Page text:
With houses barely separated by narrow dirt pathways, the residents of Cantagallo have maintained the essence of a native village: they cook outdoors, leave their doors open, and their mindset is always collective. “Here, we all take care of each other,” notes Olinda. This is something Carlos Pimentel is well aware of: he recovered from pneumonia thanks to the support of his people.
“We have overcome all of this, thank God, but it’s not over yet,” says Ashirel’s leader, speaking thoughtfully as someone who knows the needs of his people. He is convinced that the lack of safe drinking water —a problem for 21 years now— made the wave of infections even worse. And while he values the curative properties of the matico plant, he also believes that access to medicine is essential.
Another major concern right now is getting people back to work. Olinda has gotten the artisan mothers to organize once again. She is certain that the new cultural center will bring visitors back to Cantagallo. “We not only need water, electricity, and sewage services but visitors,” she says. Olinda, who has taken her art to Canada, Mexico, and Spain, knows how to be patient.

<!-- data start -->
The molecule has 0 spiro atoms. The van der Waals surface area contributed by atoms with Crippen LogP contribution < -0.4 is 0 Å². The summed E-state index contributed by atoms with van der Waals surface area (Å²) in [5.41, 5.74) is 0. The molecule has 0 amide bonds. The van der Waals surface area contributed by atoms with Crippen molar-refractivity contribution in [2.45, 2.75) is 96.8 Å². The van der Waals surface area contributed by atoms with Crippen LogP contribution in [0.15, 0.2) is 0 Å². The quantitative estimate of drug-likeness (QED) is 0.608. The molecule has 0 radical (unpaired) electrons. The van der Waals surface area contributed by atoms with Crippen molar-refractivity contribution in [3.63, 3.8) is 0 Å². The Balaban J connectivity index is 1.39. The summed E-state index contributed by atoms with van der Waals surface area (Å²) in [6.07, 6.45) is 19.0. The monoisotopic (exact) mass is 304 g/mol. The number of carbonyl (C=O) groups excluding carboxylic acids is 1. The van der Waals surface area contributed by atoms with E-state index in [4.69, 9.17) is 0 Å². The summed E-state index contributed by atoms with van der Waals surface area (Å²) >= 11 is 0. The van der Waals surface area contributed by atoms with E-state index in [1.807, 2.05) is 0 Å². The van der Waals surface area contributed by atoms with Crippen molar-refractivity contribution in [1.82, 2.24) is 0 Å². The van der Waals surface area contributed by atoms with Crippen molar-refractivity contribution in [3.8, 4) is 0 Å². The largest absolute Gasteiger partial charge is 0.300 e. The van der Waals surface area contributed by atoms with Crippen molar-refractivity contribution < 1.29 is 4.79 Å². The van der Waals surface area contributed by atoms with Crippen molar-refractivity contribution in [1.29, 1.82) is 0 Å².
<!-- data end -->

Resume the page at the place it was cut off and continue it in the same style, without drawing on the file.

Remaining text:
Cantagallo is resilient. It always has been. That’s the motto that has been immortalized in posters and murals. Since the year 2000, when the community settled on a landfill on the banks of the Rímac river, just behind the Presidential Palace, it became an enclave of cultural resilience, a symbol of the migration that often goes unnoticed.
“We’re a small piece of the jungle right here in Lima,” says Pimentel, originally from Lamas, a province in the high jungles of San Martín. Unlike the Shipibos-Konibo, an Amazonian ethnic group from places like San Francisco, Belén, and Bethel in the upper Ucayali, he is part of a minority that arrived in Cantagallo with different blood but the same hope: to build a better future in the capital.
The pandemic has just made their demands for access to adequate housing and basic health services more visible. “We may be indigenous, we may be Shipibos, but we are from this country,” says Olinda, whose indigenous name is Reshijabe. In the Shipibo-Konibo language, her name means "first breath." As a COVID-19 survivor, she says she has a long way to go until her last.